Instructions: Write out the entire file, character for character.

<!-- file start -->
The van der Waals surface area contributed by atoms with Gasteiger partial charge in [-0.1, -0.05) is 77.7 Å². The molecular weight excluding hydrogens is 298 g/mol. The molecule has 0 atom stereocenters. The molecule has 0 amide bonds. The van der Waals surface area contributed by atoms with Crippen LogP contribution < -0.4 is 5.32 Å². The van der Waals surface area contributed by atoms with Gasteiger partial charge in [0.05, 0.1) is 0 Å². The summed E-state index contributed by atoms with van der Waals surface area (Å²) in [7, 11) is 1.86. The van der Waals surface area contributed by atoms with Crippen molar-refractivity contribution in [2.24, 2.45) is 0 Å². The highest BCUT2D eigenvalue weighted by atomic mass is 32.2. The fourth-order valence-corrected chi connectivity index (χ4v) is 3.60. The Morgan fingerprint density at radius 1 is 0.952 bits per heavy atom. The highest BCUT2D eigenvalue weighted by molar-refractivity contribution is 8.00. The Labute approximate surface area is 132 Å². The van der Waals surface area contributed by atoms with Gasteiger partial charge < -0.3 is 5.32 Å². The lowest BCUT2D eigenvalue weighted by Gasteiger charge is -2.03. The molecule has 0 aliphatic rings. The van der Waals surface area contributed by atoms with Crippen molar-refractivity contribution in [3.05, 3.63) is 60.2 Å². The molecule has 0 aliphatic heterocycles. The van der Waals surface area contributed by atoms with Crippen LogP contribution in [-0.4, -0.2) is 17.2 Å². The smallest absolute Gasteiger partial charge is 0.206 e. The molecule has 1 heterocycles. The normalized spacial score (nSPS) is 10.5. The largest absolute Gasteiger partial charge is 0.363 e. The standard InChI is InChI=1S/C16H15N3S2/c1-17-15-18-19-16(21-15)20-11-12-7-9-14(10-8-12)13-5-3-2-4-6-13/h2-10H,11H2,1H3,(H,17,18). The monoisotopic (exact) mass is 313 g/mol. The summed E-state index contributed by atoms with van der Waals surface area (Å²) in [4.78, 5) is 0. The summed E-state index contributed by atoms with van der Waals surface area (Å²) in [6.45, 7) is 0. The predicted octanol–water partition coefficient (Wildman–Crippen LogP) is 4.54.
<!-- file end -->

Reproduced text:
The van der Waals surface area contributed by atoms with Gasteiger partial charge in [-0.1, -0.05) is 77.7 Å². The molecular weight excluding hydrogens is 298 g/mol. The molecule has 0 atom stereocenters. The molecule has 0 amide bonds. The van der Waals surface area contributed by atoms with Crippen LogP contribution < -0.4 is 5.32 Å². The van der Waals surface area contributed by atoms with Gasteiger partial charge in [0.05, 0.1) is 0 Å². The summed E-state index contributed by atoms with van der Waals surface area (Å²) in [7, 11) is 1.86. The van der Waals surface area contributed by atoms with Crippen molar-refractivity contribution in [2.24, 2.45) is 0 Å². The highest BCUT2D eigenvalue weighted by atomic mass is 32.2. The fourth-order valence-corrected chi connectivity index (χ4v) is 3.60. The Morgan fingerprint density at radius 1 is 0.952 bits per heavy atom. The highest BCUT2D eigenvalue weighted by molar-refractivity contribution is 8.00. The Labute approximate surface area is 132 Å². The van der Waals surface area contributed by atoms with Gasteiger partial charge < -0.3 is 5.32 Å². The lowest BCUT2D eigenvalue weighted by Gasteiger charge is -2.03. The molecule has 0 aliphatic rings. The van der Waals surface area contributed by atoms with Crippen molar-refractivity contribution in [3.05, 3.63) is 60.2 Å². The molecule has 0 aliphatic heterocycles. The van der Waals surface area contributed by atoms with Crippen LogP contribution in [-0.4, -0.2) is 17.2 Å². The smallest absolute Gasteiger partial charge is 0.206 e. The molecule has 1 heterocycles. The normalized spacial score (nSPS) is 10.5. The largest absolute Gasteiger partial charge is 0.363 e. The standard InChI is InChI=1S/C16H15N3S2/c1-17-15-18-19-16(21-15)20-11-12-7-9-14(10-8-12)13-5-3-2-4-6-13/h2-10H,11H2,1H3,(H,17,18). The monoisotopic (exact) mass is 313 g/mol. The summed E-state index contributed by atoms with van der Waals surface area (Å²) in [4.78, 5) is 0. The summed E-state index contributed by atoms with van der Waals surface area (Å²) in [6.45, 7) is 0. The predicted octanol–water partition coefficient (Wildman–Crippen LogP) is 4.54.